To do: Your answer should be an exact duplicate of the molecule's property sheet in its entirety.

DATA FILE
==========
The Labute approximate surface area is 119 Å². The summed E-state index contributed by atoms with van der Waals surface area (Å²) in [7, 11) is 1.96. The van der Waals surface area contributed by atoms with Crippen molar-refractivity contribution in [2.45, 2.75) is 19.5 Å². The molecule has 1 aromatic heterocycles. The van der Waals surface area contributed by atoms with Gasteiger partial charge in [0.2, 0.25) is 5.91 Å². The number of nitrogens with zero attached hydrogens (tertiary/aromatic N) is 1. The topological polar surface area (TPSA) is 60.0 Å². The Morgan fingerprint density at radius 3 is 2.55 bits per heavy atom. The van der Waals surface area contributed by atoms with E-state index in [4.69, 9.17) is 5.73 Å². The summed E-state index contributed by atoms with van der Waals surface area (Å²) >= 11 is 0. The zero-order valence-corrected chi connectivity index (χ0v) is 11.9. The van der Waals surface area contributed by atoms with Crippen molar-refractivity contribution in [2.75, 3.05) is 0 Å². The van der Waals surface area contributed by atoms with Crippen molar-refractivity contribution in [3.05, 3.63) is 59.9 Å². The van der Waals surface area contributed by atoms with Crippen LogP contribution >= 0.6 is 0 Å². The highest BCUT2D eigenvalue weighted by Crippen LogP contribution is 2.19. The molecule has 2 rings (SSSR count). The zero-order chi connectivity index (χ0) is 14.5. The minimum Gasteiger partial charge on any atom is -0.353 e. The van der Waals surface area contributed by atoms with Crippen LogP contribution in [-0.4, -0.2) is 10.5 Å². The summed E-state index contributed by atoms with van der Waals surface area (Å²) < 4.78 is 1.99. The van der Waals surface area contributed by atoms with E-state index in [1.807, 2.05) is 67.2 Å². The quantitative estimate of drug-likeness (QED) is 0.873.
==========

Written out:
The Labute approximate surface area is 119 Å². The summed E-state index contributed by atoms with van der Waals surface area (Å²) in [7, 11) is 1.96. The van der Waals surface area contributed by atoms with Crippen molar-refractivity contribution in [2.45, 2.75) is 19.5 Å². The molecule has 1 aromatic heterocycles. The van der Waals surface area contributed by atoms with Gasteiger partial charge in [0.2, 0.25) is 5.91 Å². The number of nitrogens with zero attached hydrogens (tertiary/aromatic N) is 1. The topological polar surface area (TPSA) is 60.0 Å². The Morgan fingerprint density at radius 3 is 2.55 bits per heavy atom. The van der Waals surface area contributed by atoms with E-state index in [4.69, 9.17) is 5.73 Å². The summed E-state index contributed by atoms with van der Waals surface area (Å²) >= 11 is 0. The zero-order valence-corrected chi connectivity index (χ0v) is 11.9. The van der Waals surface area contributed by atoms with Crippen molar-refractivity contribution in [2.75, 3.05) is 0 Å². The van der Waals surface area contributed by atoms with Crippen molar-refractivity contribution in [3.05, 3.63) is 59.9 Å². The van der Waals surface area contributed by atoms with Crippen LogP contribution >= 0.6 is 0 Å². The highest BCUT2D eigenvalue weighted by Crippen LogP contribution is 2.19. The molecule has 2 rings (SSSR count). The zero-order chi connectivity index (χ0) is 14.5. The minimum Gasteiger partial charge on any atom is -0.353 e. The van der Waals surface area contributed by atoms with Crippen LogP contribution in [-0.4, -0.2) is 10.5 Å². The summed E-state index contributed by atoms with van der Waals surface area (Å²) < 4.78 is 1.99. The van der Waals surface area contributed by atoms with E-state index in [1.807, 2.05) is 67.2 Å². The quantitative estimate of drug-likeness (QED) is 0.873.